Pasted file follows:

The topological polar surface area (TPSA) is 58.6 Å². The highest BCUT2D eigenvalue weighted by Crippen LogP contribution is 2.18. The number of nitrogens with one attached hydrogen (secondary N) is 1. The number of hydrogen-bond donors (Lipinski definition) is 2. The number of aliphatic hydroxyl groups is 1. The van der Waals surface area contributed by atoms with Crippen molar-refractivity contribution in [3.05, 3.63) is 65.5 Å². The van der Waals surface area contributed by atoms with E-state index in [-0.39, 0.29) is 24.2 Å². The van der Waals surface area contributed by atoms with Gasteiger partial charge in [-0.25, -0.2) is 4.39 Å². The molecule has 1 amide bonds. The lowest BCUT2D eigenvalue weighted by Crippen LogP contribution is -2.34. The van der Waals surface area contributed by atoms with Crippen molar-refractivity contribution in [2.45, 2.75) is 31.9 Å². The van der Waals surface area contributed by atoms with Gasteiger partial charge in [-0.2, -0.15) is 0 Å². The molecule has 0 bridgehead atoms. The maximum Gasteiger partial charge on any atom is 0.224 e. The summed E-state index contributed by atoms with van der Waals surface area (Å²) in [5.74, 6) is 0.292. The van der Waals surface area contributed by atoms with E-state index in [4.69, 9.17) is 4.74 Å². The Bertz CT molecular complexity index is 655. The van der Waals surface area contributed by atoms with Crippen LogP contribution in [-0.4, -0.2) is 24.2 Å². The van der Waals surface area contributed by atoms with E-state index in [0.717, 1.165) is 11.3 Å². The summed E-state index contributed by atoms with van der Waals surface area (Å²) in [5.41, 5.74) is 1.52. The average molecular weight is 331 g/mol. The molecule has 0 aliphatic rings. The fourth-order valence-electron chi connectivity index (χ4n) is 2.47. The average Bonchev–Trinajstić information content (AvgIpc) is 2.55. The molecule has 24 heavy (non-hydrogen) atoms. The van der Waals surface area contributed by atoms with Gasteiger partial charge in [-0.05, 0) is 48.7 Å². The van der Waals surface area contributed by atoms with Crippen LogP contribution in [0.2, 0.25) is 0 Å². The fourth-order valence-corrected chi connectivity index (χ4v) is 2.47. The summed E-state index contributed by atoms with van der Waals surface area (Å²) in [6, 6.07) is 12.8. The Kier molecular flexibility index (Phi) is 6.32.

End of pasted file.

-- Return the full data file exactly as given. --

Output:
The topological polar surface area (TPSA) is 58.6 Å². The highest BCUT2D eigenvalue weighted by Crippen LogP contribution is 2.18. The number of nitrogens with one attached hydrogen (secondary N) is 1. The number of hydrogen-bond donors (Lipinski definition) is 2. The number of aliphatic hydroxyl groups is 1. The van der Waals surface area contributed by atoms with Crippen molar-refractivity contribution in [3.05, 3.63) is 65.5 Å². The van der Waals surface area contributed by atoms with E-state index in [-0.39, 0.29) is 24.2 Å². The van der Waals surface area contributed by atoms with Gasteiger partial charge in [-0.25, -0.2) is 4.39 Å². The molecule has 1 amide bonds. The lowest BCUT2D eigenvalue weighted by Crippen LogP contribution is -2.34. The van der Waals surface area contributed by atoms with Crippen molar-refractivity contribution in [2.45, 2.75) is 31.9 Å². The van der Waals surface area contributed by atoms with Gasteiger partial charge in [-0.2, -0.15) is 0 Å². The molecule has 0 bridgehead atoms. The maximum Gasteiger partial charge on any atom is 0.224 e. The summed E-state index contributed by atoms with van der Waals surface area (Å²) in [5.74, 6) is 0.292. The van der Waals surface area contributed by atoms with E-state index in [4.69, 9.17) is 4.74 Å². The Bertz CT molecular complexity index is 655. The van der Waals surface area contributed by atoms with Crippen LogP contribution in [-0.4, -0.2) is 24.2 Å². The van der Waals surface area contributed by atoms with E-state index in [0.717, 1.165) is 11.3 Å². The summed E-state index contributed by atoms with van der Waals surface area (Å²) in [5.41, 5.74) is 1.52. The average molecular weight is 331 g/mol. The molecule has 0 aliphatic rings. The fourth-order valence-electron chi connectivity index (χ4n) is 2.47. The average Bonchev–Trinajstić information content (AvgIpc) is 2.55. The molecule has 24 heavy (non-hydrogen) atoms. The van der Waals surface area contributed by atoms with Gasteiger partial charge in [-0.05, 0) is 48.7 Å². The van der Waals surface area contributed by atoms with Crippen LogP contribution in [0.2, 0.25) is 0 Å². The fourth-order valence-corrected chi connectivity index (χ4v) is 2.47. The summed E-state index contributed by atoms with van der Waals surface area (Å²) in [6, 6.07) is 12.8. The Kier molecular flexibility index (Phi) is 6.32.